Utility awaiting St. Lucie County’s sign-off on the agreement so crews can begin laying fiber optic cable
FORT PIERCE – The members of the Fort Pierce Utilities Authority voted more than a month ago to accept the financial memorandum of understanding between the FPUA, Alleghany Franciscan Ministries, the City of Fort Pierce and St. Lucie County to begin the $1.25 million Lincoln Park Broadband Initiative but are still waiting on the latter municipality to sign off on the agreement.
The county’s $50,000 contribution temporarily holding up the deal pales in comparison to the $600,000 promised by the FPUA, $400,000 from AFM and $200,000 from the City of Fort Pierce, but FPUA’s Utility Support Services Director Javier Cisneros said July 31 the project was in limbo until the County Commission approves its participation in the MOU. During the July 2 FPUA meeting, Risk Program Manager Joshua Gang reminded Authority members that staff had provided them an in-depth presentation of the initiative last April and so only gave them a brief overview.
“The project includes the installation of high-speed fiber loop and wireless connectivity in the Lincoln Park area bordered by Avenue D to the north, Orange Avenue to the south, 7th Street to the east and 25th Street to the west,” he said. “The project’s a phased development over three years: Phase 1 is the installation of the fiber loop; Phase 2 is the business wireless, which goes in the corridor around that area; and Phase 3 is bringing the residential wireless infill in that area.”
Mr. Gang told the FPUA that both the Fort Pierce Commission and the AFM Board had already signed off on the MOU.
“It was approved by the city at the June 17 City Commission meeting, and Alleghany Franciscan Ministries’ board approved it last week,” he added. “We expect the county to approve it at an upcoming meeting, and once that’s done, all four parties will have signed, and the project will be ready to go.”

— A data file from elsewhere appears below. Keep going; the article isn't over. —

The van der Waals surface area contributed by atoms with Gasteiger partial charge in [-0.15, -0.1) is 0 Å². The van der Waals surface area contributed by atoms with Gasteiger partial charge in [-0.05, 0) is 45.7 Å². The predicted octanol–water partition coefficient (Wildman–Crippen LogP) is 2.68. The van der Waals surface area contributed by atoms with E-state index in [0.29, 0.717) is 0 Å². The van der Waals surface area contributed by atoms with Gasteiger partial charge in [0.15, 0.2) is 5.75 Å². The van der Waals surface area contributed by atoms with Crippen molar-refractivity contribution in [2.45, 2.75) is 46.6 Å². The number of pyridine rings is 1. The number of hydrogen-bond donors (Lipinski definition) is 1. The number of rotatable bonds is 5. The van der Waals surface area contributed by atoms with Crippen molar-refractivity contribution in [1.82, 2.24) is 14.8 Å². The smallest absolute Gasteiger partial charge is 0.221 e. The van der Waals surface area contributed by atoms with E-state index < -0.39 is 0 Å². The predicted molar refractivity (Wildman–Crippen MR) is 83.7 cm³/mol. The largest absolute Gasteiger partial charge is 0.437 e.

County Communications Division Director Erick Gill said July 31 the County Commission’s approval should happen within the next couple of weeks, but it was not yet written in stone.
“Human Resources has an agenda item for the MOU on the Aug. 13 Board of County Commissioners agenda,” he said. “The backup is still in draft form.”
During the latest FPUA discussion, Board Member Charlie Frank Matthews wanted to know if any other cities had already implemented a similar broadband initiative.
“Are there any other leading cities on this particular project?” he asked. “Do any other cities have one up and running?”
Utilities Director John Tompeck highlighted the success of a specific Tennessee project and emphasized the fact FPUA would own all the infrastructure once the project is completed.
“We did our initial review of some of the smart city initiatives, and one of the ones we looked at was Chattanooga, and there were a few others that have started this kind of smart neighborhood/smart city initiative and it’s been very successful,” he explained. “You know we were approached by the Lincoln Park Revitalization Group and we thought that this initiative – based on the participation of all the members – was a real positive thing to do as a group. So that’s why we’re pursuing it, and we think it’s going to be a great project.”
Former FPUA member Mike Perri was the only member of the public to speak out on the proposed memorandum, expressing concerns about the planned $600,000 investment in the initiative and quoting from a 2017 bond attorney’s letter stating that the Utilities’ funds could “only be spent on electric, gas, water and wastewater.”